"Surplus Vanishes Into Thin Air"; Condit a "Very Conservative Democrat"; Jennings Admitted Reporters Like to Impact Policy
1) "The fat federal surplus vanishes into thin
air," CBS's John Roberts misleadingly claimed as ABC, CBS and NBC
all led Monday night by hyping fears over new CBO numbers which show
spending will "dip" into the imaginary Social Security
"Trust Fund." For years the money was always spent, but ABC's
Charles Gibson acted as if it were a new concept while NBC's Campbell
Brown blamed not only Bush's tax cut, but "his spending
2) Time relayed fiscal expertise from an Arkansan golfer
while it warned of dire consequences for the average person: "To
avoid cutting into the Social Security trust fund, Congress may have to
slash farm subsidies, tax credits for the working poor and other social
3) Newsweek's "Conventional Wisdom" provided a
down arrow for Bush: "Adios, surplus. When retired boomers dine on
dog food, will they say thanks for that $600?" And the magazine was
pleased to see Helms go: "'Sen. No' finally earns an Up -- by
4) Sound familiar? Juan Williams on Fox News Sunday:
"The question is whether or not you think the American people
associate Gary Condit with the Democratic Party. So far, I don't think
that's the case. In fact, the news media was reluctant initially to even
say this is a Democratic Congressman."
5) In highlighting on NBC's Today how Gary Condit
claimed he is "close" to the Bush White House staff,
Newsweek's Michael Isikoff declared: "He's a conservative
Democrat." Monday night, CNN's Larry King labeled Condit a
"very conservative Democrat."
6) Admission of the year: "There's nothing a
reporter likes more than to have an effect on policy," ABC's Peter
Jennings proclaimed during a CBS News special on Friday night. When his
reporting changes a policy, "it's just a glorious feeling."
7) An ABC Sports reporter on George W. Bush: "He is
the first acting President to ever make a trip to the Little League World
8) Letterman's best question to Connie Chung and why is
Star Trek's "Scotty" suing Gary Condit?
Correction. A wrong date. The August 22 CyberAlert included the text of
the August 20 Notable
Quotables which featured, under the heading "'Centrist' --
Like Barbara Boxer," a quote from a Washington Post profile of
Senator John Edwards. It was incorrectly dated August 14. The story
actually appeared in the Washington Post the previous Tuesday, August 7,
-- as the August 13 CyberAlert correctly reported.
Nightly News anchor Stone Phillips demanded Monday night: "They
promised to protect Social Security, but news tonight they may have to
take $9 billion from the trust fund to pay the bills. What happened to all
the money?" NBC and CBS referred to the need to "dip into Social
Security" as all three broadcast networks led by hyping fears over,
as CBS's John Roberts put it, how "the fat federal surplus vanishes
into thin air." Roberts preposterously maintained of the surplus:
All three networks concluded their lead
stories, on new numbers from the Congressional Budget Office (CBO) which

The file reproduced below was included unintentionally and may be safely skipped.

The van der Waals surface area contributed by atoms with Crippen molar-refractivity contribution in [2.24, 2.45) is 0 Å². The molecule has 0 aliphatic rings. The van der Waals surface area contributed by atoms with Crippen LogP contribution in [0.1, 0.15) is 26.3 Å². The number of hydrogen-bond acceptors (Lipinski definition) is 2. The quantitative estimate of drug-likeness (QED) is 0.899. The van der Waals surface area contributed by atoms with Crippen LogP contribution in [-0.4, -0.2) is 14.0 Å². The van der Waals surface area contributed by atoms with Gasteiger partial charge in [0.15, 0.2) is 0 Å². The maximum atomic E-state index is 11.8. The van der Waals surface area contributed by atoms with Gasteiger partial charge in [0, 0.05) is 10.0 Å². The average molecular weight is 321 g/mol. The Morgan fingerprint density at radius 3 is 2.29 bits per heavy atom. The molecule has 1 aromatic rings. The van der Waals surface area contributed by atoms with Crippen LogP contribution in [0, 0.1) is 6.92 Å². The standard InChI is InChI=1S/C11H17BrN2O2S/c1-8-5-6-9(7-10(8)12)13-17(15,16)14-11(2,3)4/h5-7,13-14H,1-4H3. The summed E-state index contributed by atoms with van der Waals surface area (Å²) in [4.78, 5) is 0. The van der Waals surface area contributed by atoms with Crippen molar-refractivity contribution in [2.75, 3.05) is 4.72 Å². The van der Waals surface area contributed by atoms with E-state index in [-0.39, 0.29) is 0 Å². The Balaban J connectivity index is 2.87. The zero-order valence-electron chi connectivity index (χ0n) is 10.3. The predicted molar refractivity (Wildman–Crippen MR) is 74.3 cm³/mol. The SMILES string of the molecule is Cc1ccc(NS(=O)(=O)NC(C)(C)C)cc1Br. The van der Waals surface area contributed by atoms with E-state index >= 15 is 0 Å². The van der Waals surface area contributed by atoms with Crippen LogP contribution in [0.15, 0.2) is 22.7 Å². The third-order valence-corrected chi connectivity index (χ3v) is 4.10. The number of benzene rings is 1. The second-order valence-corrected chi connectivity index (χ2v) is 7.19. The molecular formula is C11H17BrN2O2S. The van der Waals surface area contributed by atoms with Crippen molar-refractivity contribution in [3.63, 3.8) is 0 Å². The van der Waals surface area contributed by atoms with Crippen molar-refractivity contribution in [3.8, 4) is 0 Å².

say federal spending in 2001 will go $9 billion beyond non-Social Security
revenue, by emphasizing how Social Security payments are unaffected by the
new numbers, but that didn't prevent them from some scare-mongering
based on the assumption the Social Security "trust fund" really
exists and that the government will run a deficit this year because Social
Security revenue cannot be counted.
Only CBS's Bill Plante played a clip of a
new GOP ad as he relayed the Republican point that "Democrats have
spent the Social Security surplus for years." (CNN viewers heard the
same point and saw the same ad on Inside Politics.)
ABC anchor Charles Gibson acted as if Social
Security revenues had never been spent on other programs when, in fact,
they routinely were until three years ago. Gibson intoned: "Democrats
and Republicans alike have always sworn on a stack of Bibles that Social
Security was absolutely, totally, completely off limits."
ABC's John Yang soon personalized the issue,
zeroing in on Bush: "This could end up being a big political problem
for the President. All through the campaign, he vowed to keep hands off
Social Security money except in the most dire of circumstances."
But NBC's Campbell Brown topped Yang as she
also exclusively blamed Bush's spending proposals: "CBO says the
President will have to take to take $9 billion from the Social Security
Trust Fund to cover his spending proposals this year and use $18 billion
from the trust fund in two years to cover his tax cut."
In contrast, up front FNC's Brit Hume put
the new CBO numbers in perspective as he noted at the top of Monday's
Special Report with Brit Hume: "CBO numbers could spell some
political trouble for the administration because the so-called Social
Security lock box is a sacred cow to lawmakers even though diverting the
funds has virtually no direct effect on the Social Security program."
None of the stories on ABC, CBS or NBC
questioned the rationale of running a huge $150 billion-plus surplus
during an economic downturn, though FNC's Hume raised that very policy
question with White House Press Secretary Ari Fleischer.
More details about the ABC, CBS and NBC
evening show stories of August 27:
-- ABC's World News Tonight. Anchor Charles
Gibson opened the broadcast by warning: "Good evening. We lead our
broadcast tonight with the subject of Social Security. Politicians call
Social Security the third rail of politics: Touch it, fool with it, and